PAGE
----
Inflation Myths That Need to Be Exposed

Last Updated Sep 11, 2009 9:19 AM EDT

A few weeks ago, I addressed a bad piece of conventional wisdom about the falling dollar causing inflation. In short, we ended October 2000 with the Euro trading at around $0.84. Since then, it has risen more than 70 percent and now trades at around $1.46. Yet inflation has averaged just 2.5 percent, or about 0.5 percent below its average over the past 84 years. Nine years of a sharply falling dollar, and where exactly is the inflation a falling dollar is supposed to cause?

There are a few other such pieces of conventional wisdom about inflation that need to be addressed as well.

Budget Deficits and High Inflation
The Japanese economy has faced severe difficulties for 20 years, which has led to massive budget deficits. Today, Japan's debt-to-GDP ratio is approaching 190 percent, yet Japan continues to be more worried about deflation than inflation. Over the period, Japanese inflation has been pretty close to zero. Clearly, budget deficits are not the cause of inflation. Beginning 2009 with a debt ratio of about 40 percent, we are a long way from a debt ratio of even 100 percent.

As Milton Friedman explained: "Inflation is always and everywhere a monetary phenomenon." Inflation accelerates when money supply growth exceeds GDP growth for an extended period. There's too much money chasing too few goods.

Money Supply and High Inflation The Fed has engineered a massive increase in the monetary base, creating the risk of inflation. However, the monetary base is just one part of the money supply story -- the other is velocity. Monetary base times velocity equals money supply. The explosive growth in the monetary base was required to offset the dramatic drop in velocity. If the Fed didn't balloon its balance sheet by buying up debt, the credit markets would have frozen.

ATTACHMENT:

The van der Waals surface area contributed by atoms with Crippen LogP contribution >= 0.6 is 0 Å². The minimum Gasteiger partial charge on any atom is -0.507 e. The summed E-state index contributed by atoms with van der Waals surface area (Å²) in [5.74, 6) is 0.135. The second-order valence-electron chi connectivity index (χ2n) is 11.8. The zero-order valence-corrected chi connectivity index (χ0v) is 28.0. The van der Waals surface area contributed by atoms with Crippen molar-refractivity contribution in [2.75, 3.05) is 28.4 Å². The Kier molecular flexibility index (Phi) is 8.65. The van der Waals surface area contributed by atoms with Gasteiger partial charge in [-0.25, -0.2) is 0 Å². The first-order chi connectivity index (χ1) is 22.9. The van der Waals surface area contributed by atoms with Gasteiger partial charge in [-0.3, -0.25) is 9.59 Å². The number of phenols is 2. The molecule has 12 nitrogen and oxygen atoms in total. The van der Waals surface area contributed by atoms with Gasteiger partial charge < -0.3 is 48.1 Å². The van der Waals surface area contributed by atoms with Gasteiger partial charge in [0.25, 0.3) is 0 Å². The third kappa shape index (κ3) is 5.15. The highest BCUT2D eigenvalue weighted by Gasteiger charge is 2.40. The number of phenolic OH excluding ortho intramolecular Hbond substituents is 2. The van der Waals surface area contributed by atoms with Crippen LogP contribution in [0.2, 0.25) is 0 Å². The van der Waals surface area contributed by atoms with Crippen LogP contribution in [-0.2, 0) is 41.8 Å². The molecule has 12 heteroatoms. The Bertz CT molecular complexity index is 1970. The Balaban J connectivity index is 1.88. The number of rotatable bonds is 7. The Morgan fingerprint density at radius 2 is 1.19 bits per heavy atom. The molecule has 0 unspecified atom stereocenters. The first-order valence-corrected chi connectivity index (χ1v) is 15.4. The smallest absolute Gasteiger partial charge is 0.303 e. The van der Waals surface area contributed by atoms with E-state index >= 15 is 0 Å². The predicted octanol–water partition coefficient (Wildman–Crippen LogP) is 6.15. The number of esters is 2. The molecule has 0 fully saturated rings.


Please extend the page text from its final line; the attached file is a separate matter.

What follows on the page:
The growth of the monetary base was good policy. While it creates the risk of future inflation, that result isn't inevitable. The Fed can undo the temporary increase in the monetary base, let its loan programs supporting the credit markets expire and sell off its assets. In fact, over the past month two measures of money supply -- M2 and MZM -- have fallen at annualized rates of 12 and 16 percent, respectively. And velocity continues to decline. The Fed can also raise interest rates to slow velocity. Rapidly rising inflation isn't inevitable.

Even professional economists don't believe rapid inflation is likely, let alone inevitable. The Federal Reserve Bank of Philadelphia's survey of professional forecasters projects inflation over the next 10 years at just 2.4 percent.

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    Larry Swedroe is director of research for The BAM Alliance. He has authored or co-authored 13 books, including his most recent, Think, Act, and Invest Like Warren Buffett. His opinions and comments expressed on this site are his own and may not accurately reflect those of the firm.